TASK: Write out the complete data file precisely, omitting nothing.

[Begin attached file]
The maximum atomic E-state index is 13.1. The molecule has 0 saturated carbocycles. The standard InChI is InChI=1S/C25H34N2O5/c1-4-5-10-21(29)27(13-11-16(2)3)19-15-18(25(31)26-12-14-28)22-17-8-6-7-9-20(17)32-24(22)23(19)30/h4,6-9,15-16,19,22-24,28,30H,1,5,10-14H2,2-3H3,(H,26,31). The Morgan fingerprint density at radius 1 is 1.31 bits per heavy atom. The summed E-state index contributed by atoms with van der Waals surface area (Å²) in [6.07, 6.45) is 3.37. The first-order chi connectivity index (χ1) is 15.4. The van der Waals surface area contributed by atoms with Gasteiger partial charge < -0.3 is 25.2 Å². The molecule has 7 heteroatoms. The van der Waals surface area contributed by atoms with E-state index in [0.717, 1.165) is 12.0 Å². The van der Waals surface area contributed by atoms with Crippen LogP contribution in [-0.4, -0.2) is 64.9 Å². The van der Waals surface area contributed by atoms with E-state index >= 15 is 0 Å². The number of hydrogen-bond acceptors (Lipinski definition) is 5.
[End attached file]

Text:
The maximum atomic E-state index is 13.1. The molecule has 0 saturated carbocycles. The standard InChI is InChI=1S/C25H34N2O5/c1-4-5-10-21(29)27(13-11-16(2)3)19-15-18(25(31)26-12-14-28)22-17-8-6-7-9-20(17)32-24(22)23(19)30/h4,6-9,15-16,19,22-24,28,30H,1,5,10-14H2,2-3H3,(H,26,31). The Morgan fingerprint density at radius 1 is 1.31 bits per heavy atom. The summed E-state index contributed by atoms with van der Waals surface area (Å²) in [6.07, 6.45) is 3.37. The first-order chi connectivity index (χ1) is 15.4. The van der Waals surface area contributed by atoms with Gasteiger partial charge < -0.3 is 25.2 Å². The molecule has 7 heteroatoms. The van der Waals surface area contributed by atoms with E-state index in [0.717, 1.165) is 12.0 Å². The van der Waals surface area contributed by atoms with Crippen LogP contribution in [-0.4, -0.2) is 64.9 Å². The van der Waals surface area contributed by atoms with E-state index >= 15 is 0 Å². The number of hydrogen-bond acceptors (Lipinski definition) is 5.